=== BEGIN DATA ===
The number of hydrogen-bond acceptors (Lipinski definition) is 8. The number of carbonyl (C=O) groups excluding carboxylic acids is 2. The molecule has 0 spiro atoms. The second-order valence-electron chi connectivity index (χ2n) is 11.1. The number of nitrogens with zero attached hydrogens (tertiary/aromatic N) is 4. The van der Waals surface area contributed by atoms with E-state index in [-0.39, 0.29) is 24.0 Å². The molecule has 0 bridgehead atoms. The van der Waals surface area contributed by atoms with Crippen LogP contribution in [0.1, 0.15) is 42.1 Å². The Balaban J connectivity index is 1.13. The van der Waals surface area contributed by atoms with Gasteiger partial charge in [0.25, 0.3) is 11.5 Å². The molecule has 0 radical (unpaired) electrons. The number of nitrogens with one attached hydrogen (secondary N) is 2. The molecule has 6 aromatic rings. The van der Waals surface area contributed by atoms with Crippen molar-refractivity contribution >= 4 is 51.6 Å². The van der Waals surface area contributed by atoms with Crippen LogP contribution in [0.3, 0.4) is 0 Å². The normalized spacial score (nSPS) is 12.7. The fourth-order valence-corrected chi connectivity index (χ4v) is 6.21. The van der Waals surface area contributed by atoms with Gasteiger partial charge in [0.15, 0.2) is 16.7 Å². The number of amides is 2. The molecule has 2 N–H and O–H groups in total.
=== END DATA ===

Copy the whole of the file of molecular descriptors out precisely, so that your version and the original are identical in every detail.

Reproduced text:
The number of hydrogen-bond acceptors (Lipinski definition) is 8. The number of carbonyl (C=O) groups excluding carboxylic acids is 2. The molecule has 0 spiro atoms. The second-order valence-electron chi connectivity index (χ2n) is 11.1. The number of nitrogens with zero attached hydrogens (tertiary/aromatic N) is 4. The van der Waals surface area contributed by atoms with E-state index in [-0.39, 0.29) is 24.0 Å². The molecule has 0 bridgehead atoms. The van der Waals surface area contributed by atoms with Crippen LogP contribution in [0.1, 0.15) is 42.1 Å². The Balaban J connectivity index is 1.13. The van der Waals surface area contributed by atoms with Gasteiger partial charge in [0.25, 0.3) is 11.5 Å². The molecule has 0 radical (unpaired) electrons. The number of nitrogens with one attached hydrogen (secondary N) is 2. The molecule has 6 aromatic rings. The van der Waals surface area contributed by atoms with Crippen molar-refractivity contribution >= 4 is 51.6 Å². The van der Waals surface area contributed by atoms with Crippen LogP contribution in [0.3, 0.4) is 0 Å². The normalized spacial score (nSPS) is 12.7. The fourth-order valence-corrected chi connectivity index (χ4v) is 6.21. The van der Waals surface area contributed by atoms with Gasteiger partial charge in [0.15, 0.2) is 16.7 Å². The number of amides is 2. The molecule has 2 N–H and O–H groups in total.